Characteristics for the mothers are presented in Table . All mothers were born in Mexico and reported annual household incomes less than $10,000. The average age of the participants was 38 years old. None of the mothers were formally employed outside the home, although some mothers described selling food items, such as tamales or dulces (candy), and half of the mothers' partners were employed. All mothers had at least two children living with them.
Participants' Characteristics (n = 10)
Mothers generated more than 200 photographs in the photography activity. On average, mothers took 15 food-related photographs of good quality (e.g., not blurry). Although the photography assignment intended to capture mothers' food experiences, all but two of the mothers took photographs of their children and selected photographs of their children to discuss with the promotoras. However, mothers explained their photographs showing food and meals, kitchen appliances, and food activities, such as cooking or washing dishes, were also important to them. The majority of photographs were taken at home. The average interview lasted 73 minutes (730 total minutes for 10 participants; range: 41-117 minutes).
With their photographs, mothers provided detailed descriptions of their day-to-day lives and food experiences. Three themes emerged from the data: 1) a mother's primary orientation was toward her children; 2) leveraging resources to provide the best for her children; and 3) a mother's food practices kept her children happy, healthy, and well-fed. These themes characterized the mothers' perspectives on their daily practices and how their perspectives influenced their food practices. The following sections explore each of these themes in more detail.
Theme 1: A mother's primary orientation was toward her children
From their perspectives, the mothers engaged in endless food-related activities and family care-giving because they were completely dedicated to their children. This primary orientation toward one's children emerged from the transcripts and influenced the mothers' daily practices and routine food decisions and activities. Data supported this observation, with mothers taking many photographs of their children and frequently discussing them in interviews. Their children were of upmost importance to them. In their words, children were everything, a mother's "treasures", and described by one mother as "the engine of my life." Mothers deliberately explained that their day-to-decisions and efforts were motivated by their children. Providing excellent care to their children, including food provisioning, was an essential source of satisfaction and happiness and connected to their identities as mothers. One participant who we named Perla shared: "It fills me up with happiness because...well I love my children a lot and as if [when I am caring] like mother of my children I am doing what it is...to be a mother."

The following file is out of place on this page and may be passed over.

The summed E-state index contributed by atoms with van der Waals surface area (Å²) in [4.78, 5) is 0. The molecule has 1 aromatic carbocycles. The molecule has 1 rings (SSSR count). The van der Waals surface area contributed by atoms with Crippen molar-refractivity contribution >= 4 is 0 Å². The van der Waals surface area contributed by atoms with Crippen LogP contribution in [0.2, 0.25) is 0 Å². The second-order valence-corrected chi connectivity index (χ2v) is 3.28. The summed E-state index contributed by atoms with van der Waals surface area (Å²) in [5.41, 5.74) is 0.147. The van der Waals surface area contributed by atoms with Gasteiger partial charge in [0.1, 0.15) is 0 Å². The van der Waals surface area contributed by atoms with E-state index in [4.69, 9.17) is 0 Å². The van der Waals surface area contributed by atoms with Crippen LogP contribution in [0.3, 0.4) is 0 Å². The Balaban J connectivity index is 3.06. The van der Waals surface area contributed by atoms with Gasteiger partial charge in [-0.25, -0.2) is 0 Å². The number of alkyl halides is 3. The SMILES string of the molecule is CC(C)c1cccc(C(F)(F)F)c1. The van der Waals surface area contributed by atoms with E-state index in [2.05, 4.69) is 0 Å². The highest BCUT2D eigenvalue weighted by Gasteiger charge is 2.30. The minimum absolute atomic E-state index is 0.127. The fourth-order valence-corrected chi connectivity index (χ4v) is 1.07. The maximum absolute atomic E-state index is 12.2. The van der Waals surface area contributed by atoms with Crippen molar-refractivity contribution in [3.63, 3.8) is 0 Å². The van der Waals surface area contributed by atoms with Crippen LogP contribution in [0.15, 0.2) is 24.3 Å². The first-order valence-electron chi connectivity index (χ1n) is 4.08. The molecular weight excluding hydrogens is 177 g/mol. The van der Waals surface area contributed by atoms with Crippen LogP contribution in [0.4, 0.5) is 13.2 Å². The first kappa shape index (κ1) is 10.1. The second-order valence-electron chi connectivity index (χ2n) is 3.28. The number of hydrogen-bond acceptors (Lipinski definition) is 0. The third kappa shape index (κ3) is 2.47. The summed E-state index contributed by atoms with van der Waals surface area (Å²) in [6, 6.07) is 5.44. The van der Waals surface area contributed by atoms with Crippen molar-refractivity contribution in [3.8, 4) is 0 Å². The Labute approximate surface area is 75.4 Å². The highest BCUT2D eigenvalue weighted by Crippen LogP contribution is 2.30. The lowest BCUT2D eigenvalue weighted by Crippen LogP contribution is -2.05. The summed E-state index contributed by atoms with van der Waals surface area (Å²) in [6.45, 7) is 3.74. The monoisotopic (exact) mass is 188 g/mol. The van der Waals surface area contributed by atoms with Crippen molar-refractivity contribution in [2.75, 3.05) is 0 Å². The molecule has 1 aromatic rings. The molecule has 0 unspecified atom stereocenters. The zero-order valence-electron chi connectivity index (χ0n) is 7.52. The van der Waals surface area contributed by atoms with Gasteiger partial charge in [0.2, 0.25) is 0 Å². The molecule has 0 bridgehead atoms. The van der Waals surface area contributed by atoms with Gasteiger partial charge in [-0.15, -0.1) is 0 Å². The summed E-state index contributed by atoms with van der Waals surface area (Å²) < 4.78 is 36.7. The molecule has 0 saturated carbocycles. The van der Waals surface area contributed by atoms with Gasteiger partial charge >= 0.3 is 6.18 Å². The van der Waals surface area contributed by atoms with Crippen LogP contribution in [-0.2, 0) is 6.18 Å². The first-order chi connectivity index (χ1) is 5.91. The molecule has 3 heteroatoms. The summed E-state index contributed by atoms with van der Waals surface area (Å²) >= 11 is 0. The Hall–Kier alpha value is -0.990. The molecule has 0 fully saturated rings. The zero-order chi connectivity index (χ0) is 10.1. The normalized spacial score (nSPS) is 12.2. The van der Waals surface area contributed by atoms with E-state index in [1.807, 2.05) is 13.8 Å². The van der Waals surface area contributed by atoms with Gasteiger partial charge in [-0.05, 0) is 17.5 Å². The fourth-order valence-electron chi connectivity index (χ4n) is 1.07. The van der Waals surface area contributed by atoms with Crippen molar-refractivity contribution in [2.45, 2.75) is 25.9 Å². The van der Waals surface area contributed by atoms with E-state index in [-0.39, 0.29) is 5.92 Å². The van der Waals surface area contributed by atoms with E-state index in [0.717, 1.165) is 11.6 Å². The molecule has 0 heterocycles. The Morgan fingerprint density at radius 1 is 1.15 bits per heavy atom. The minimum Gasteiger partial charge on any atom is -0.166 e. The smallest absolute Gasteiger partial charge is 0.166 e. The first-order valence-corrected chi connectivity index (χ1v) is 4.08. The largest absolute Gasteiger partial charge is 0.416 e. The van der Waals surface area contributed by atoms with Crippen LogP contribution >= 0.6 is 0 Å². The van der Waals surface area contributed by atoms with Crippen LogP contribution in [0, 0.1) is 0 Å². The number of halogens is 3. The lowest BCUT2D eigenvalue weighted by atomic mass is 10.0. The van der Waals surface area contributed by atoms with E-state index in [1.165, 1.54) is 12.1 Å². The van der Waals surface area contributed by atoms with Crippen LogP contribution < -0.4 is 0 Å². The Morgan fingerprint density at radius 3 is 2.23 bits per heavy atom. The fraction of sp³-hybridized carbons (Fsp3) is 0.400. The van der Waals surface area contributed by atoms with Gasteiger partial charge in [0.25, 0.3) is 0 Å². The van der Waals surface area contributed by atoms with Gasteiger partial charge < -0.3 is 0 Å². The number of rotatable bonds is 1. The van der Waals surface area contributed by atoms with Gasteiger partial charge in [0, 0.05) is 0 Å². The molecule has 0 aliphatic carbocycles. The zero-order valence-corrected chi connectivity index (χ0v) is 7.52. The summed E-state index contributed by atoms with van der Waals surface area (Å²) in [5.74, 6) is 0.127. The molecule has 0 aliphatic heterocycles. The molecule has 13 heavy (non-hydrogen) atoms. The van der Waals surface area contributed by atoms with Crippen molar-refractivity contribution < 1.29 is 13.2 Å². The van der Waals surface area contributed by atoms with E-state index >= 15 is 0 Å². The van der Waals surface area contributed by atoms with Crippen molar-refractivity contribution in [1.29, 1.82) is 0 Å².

Theme 2: Leveraging resources to provide the best for her children
The second theme described the resources that a mother relied on and integrated to provide the best for the children. This extends the first theme regarding the salience of a mother's primary orientation toward her children. A mother's daily practices were influenced by this primary orientation toward her children and required expert utilization of available resources (e.g., people and things) in creative ways (e.g., activities). Figure presents a conceptual framework based on the data that visually depicts the resources that were critical to understanding a mother's practices. Resources are presented as circular elements. Children are presented in the center to represent a mother's primary orientation toward her children; children were separated from other family members to reflect mothers' perspectives. Six peripheral elements (e.g., material things, capacity, non-income generating activities, income-generating activities, social network and relatives) were categorized broadly into people, things, and activities and arranged around the center circle to show that a mother's primary orientation was toward her children. Placement of peripheral elements around children reflects the participants' perspectives as they discussed leveraging resources in their practices. The peripheral elements are overlapping to acknowledge the complex relationships between a mother's activities and her resources (e.g., people, material things, and capacity), and these elements overlap with the center circle (e.g., children) to illustrate how a mother leveraged resources to provide the best for her children, in spite of a challenging environment.
Conceptual framework. This figure is the conceptual framework which provides context for understanding a mother's daily food practices.